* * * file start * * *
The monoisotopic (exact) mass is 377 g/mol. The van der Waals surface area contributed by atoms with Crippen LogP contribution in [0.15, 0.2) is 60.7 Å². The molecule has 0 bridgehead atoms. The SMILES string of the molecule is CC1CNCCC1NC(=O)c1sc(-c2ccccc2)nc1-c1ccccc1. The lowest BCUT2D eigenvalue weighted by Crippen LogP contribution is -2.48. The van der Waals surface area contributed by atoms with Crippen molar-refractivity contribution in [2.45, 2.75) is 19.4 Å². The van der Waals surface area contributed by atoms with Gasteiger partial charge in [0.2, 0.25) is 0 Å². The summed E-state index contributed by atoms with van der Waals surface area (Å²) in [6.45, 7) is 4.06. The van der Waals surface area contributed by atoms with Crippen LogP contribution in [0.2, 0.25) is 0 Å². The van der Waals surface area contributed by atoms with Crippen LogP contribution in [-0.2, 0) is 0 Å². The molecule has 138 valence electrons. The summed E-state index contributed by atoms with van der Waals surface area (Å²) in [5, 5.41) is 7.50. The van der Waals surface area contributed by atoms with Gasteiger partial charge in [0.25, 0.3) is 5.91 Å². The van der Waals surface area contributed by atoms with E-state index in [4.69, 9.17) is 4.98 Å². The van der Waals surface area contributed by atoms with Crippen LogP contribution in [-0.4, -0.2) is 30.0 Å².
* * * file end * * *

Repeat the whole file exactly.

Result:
The monoisotopic (exact) mass is 377 g/mol. The van der Waals surface area contributed by atoms with Crippen LogP contribution in [0.15, 0.2) is 60.7 Å². The molecule has 0 bridgehead atoms. The SMILES string of the molecule is CC1CNCCC1NC(=O)c1sc(-c2ccccc2)nc1-c1ccccc1. The lowest BCUT2D eigenvalue weighted by Crippen LogP contribution is -2.48. The van der Waals surface area contributed by atoms with Crippen molar-refractivity contribution in [2.45, 2.75) is 19.4 Å². The van der Waals surface area contributed by atoms with Gasteiger partial charge in [0.2, 0.25) is 0 Å². The summed E-state index contributed by atoms with van der Waals surface area (Å²) in [6.45, 7) is 4.06. The van der Waals surface area contributed by atoms with Crippen LogP contribution in [0.2, 0.25) is 0 Å². The van der Waals surface area contributed by atoms with Crippen LogP contribution in [-0.2, 0) is 0 Å². The molecule has 138 valence electrons. The summed E-state index contributed by atoms with van der Waals surface area (Å²) in [5, 5.41) is 7.50. The van der Waals surface area contributed by atoms with Gasteiger partial charge in [0.25, 0.3) is 5.91 Å². The van der Waals surface area contributed by atoms with E-state index in [4.69, 9.17) is 4.98 Å². The van der Waals surface area contributed by atoms with Crippen LogP contribution in [-0.4, -0.2) is 30.0 Å².